Mick Womersley, Associate Professor of Human Ecology at Unity College, works just three miles from the MOFGA Common Ground Education Center. Unity College recently began a service learning program in community wind assessment. In cooperation with Maine Rural Partners, Efficiency Maine and others, Mick provides basic wind assessment services free of charge to Maine communities and farmers, while training students in anemometry and community wind site planning as part of a degree in renewable energy and energy efficiency management called Sustainable Design and Technology. Mick is passionate about increasing the public wind resource data set to reduce the costs and risk of specific site-based feasibility testing. His measurements of the wind resource at the State Correctional Facility in Charleston, Maine are very helpful information for farmers in that region. Mick will be installing an anemometer tower at the Blue Ribbon Farm sheep, hay and vegetable farm in Mercer, Maine beginning in July. He raises sheep and other livestock at his home in Jackson, Maine.

Henry Perkins is NODPA Board Chair and the owner of Bull Ridge Farm, an organic dairy and oilseed crop farm in Albion, Maine. Henry has been doing research and development of a wide range of organic grain and oilseed-based energy crops over the last decade, including wheat, spelt, triticale, winter rye, soy, sunflowers and canola. He knows how to maximize the comparative human food, dairy feed and energy value of his crops and has developed an innovative oilseed processing system at his farm.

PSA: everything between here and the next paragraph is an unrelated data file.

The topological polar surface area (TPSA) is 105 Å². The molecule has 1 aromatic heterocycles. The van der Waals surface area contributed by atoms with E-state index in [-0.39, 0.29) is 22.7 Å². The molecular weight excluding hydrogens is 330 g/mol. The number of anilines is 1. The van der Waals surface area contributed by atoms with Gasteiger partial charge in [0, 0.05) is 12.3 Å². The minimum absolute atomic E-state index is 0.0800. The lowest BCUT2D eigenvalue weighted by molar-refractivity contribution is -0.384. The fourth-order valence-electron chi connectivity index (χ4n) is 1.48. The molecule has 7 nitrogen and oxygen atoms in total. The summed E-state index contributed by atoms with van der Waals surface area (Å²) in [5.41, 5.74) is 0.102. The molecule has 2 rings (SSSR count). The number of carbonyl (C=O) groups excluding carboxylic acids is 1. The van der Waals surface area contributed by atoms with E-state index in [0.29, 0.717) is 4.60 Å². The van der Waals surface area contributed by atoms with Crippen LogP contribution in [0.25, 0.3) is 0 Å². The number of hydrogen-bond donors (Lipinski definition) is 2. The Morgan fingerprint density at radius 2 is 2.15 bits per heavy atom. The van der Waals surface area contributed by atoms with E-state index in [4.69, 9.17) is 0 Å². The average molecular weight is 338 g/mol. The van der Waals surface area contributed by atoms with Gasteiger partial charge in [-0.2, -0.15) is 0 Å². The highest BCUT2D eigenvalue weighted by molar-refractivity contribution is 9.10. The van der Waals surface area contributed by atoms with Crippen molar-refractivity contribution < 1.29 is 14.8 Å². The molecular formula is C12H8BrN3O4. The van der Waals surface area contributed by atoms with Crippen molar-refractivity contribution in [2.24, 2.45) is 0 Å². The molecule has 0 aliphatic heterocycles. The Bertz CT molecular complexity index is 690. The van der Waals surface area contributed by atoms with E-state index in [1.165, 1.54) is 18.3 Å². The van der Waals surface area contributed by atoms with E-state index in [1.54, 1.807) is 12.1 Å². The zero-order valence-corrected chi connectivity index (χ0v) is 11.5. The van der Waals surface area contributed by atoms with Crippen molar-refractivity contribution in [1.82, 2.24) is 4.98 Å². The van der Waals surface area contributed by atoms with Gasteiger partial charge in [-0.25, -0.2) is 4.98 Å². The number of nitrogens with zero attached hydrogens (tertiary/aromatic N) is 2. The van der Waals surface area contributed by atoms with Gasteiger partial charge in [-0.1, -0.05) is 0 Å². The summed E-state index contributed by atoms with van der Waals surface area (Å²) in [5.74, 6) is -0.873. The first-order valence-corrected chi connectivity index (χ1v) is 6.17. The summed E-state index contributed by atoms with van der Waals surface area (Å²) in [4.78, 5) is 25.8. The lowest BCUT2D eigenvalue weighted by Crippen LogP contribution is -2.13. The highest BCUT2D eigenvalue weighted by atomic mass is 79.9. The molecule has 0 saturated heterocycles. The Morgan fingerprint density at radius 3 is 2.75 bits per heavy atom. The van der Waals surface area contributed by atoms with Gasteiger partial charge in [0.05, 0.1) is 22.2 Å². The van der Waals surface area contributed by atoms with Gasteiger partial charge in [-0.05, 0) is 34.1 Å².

Anne Weston and Lance Gatcomb are the owners of the Weston Farm in Litchfield, which has been in Anne’s family for generations. Anne was the first farmer to sign up to participate in a Conservation Innovation Grant program of the Kennebec County Soil & Water Conservation District in 2008 to receive an energy audit and qualify for matching incentives to implement results. A propane fired water heater and variable speed vacuum pump have cut electric bills on the farm dramatically. Given the serious commitment to follow-through demonstrated by Anne and Lance, the Weston Farm was selected as a Farm Energy Partners solar thermal demonstration site in 2009. The solar water heating system was installed as a team effort by Lance, Augusta Fuels and KCSWCD staff in August 2009 and has performed far beyond expectations.